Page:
Treating Sickle Cell Disease

Photo courtesy of Mayo Clinic

Sickle cell disease, which is a group of inherited red blood cell disorders, affects approximately 100,000 people in the U.S., according to the Centers for Disease Control and Prevention.

September is National Sickle Cell Awareness Month, which makes this a good time to learn about treating two of the most common types of sickle cell disease: sickle cell anemia and thalassemia.

Sickle Cell Anemia

Sickle cell anemia is caused by a mutation in the gene that tells your body to make hemoglobin, the iron-rich compound that makes blood red and enables red blood cells to carry oxygen from your lungs throughout your body. In sickle cell anemia, the abnormal hemoglobin causes red blood cells to become rigid, sticky and misshapen.

Both mother and father must pass the defective form of the gene for a child to be affected. In the U.S., sickle cell anemia most commonly affects people of African, Mediterranean and Middle Eastern descent.

If only one parent passes the sickle cell gene to the child, that child will have the sickle cell trait. With one normal hemoglobin gene and one defective form of the gene, people with the sickle cell trait make both normal hemoglobin and sickle cell hemoglobin. Their blood might contain some sickle cells, but they generally don’t have symptoms. They’re carriers of the disease, however, which means they can pass the gene to their children.

Signs and symptoms of sickle cell anemia usually appear around 6 months of age, and they vary from person to person and change over time. Signs and symptoms can include anemia, episodes of pain, swelling of the hands and feet, frequent infections, delayed growth or delayed puberty, and vision problems.

Management of sickle cell anemia usually is aimed at avoiding pain episodes, relieving symptoms and preventing complications. Treatment can include medications and blood transfusions. For some children and teenagers, a stem cell transplant might cure the disease.

Children with sickle cell anemia might receive penicillin between the ages of about 2 months old until at least age 5. Doing so prevents infections, such as pneumonia, which can be life-threatening to children with sickle cell anemia. Adults who have sickle cell anemia might need to take penicillin throughout their lives if they’ve had pneumonia or surgery to remove the spleen.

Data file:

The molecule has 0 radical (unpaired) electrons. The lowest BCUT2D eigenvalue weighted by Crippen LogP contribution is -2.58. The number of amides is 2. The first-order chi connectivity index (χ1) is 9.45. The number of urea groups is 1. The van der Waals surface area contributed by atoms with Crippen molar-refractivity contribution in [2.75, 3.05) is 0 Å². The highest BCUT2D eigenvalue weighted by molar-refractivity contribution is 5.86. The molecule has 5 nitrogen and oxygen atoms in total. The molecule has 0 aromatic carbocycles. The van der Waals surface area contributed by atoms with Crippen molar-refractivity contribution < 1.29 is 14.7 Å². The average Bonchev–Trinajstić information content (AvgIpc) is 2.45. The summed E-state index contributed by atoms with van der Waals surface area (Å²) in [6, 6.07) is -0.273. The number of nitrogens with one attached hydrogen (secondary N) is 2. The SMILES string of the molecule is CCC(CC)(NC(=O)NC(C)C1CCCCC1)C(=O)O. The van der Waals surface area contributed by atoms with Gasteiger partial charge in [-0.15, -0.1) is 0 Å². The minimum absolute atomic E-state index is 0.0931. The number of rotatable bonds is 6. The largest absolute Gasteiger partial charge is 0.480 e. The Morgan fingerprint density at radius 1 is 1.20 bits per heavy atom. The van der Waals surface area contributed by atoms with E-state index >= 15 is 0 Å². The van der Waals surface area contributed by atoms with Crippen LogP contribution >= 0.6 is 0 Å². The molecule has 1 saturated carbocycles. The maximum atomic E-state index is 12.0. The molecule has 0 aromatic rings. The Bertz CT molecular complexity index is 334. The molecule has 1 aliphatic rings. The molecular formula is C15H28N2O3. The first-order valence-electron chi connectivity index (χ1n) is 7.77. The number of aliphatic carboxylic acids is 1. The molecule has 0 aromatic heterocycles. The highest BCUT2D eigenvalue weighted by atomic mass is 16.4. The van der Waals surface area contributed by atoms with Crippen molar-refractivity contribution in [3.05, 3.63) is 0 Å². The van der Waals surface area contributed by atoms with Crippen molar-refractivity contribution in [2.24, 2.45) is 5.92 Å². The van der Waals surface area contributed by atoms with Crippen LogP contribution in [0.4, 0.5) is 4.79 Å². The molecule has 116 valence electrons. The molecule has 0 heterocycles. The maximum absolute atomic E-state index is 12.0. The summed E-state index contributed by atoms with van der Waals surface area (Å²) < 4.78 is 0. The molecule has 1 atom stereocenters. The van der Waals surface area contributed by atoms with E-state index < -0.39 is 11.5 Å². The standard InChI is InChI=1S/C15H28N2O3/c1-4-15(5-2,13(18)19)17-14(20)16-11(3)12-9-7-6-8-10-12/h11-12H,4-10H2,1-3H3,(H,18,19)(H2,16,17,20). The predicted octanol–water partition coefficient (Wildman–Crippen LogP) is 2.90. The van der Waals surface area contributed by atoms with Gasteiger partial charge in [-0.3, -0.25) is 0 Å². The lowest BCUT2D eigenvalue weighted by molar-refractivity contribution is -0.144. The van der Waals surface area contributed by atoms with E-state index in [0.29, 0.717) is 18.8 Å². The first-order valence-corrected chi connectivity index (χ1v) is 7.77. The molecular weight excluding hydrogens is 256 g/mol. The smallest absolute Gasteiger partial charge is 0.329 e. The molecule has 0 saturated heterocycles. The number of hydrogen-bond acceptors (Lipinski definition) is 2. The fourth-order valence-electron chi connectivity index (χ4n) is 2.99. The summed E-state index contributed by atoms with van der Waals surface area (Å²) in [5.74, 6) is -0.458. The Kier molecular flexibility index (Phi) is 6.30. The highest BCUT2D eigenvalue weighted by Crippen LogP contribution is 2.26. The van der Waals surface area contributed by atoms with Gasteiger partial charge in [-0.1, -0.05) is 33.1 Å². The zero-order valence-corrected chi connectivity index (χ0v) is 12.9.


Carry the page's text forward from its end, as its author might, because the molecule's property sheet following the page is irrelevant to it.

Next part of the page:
You can avoid complications of sickle cell anemia by taking folic acid supplements, eating a healthy diet, drinking plenty of water, avoiding temperature extremes, exercising regularly and in moderation, using nonprescription medications with caution, and not smoking.


Thalassemia also is caused by a mutation in the gene that tells your body to make hemoglobin, and the mutations are passed from parents to children. In the U.S., thalassemia occurs most often in people of African, Mediterranean and Southeast Asian descent.

Hemoglobin molecules are made of chains called alpha and beta chains that can be affected by mutations. In thalassemia, the production of either the alpha or beta chains are reduced, resulting in either alpha-thalassemia or beta-thalassemia.

In alpha-thalassemia, the severity of the disease depends on the number of gene mutations inherited. The more mutated genes, the more severe the disease. In beta-thalassemia, the severity of the disease depends on which part of the hemoglobin molecule is affected.

Because there are several types of thalassemia, the signs and symptoms depend on the type and severity of the condition. Signs and symptoms can include fatigue, weakness, pale or yellowish skin, facial bone deformities, slow growth, abdominal swelling, and dark urine.

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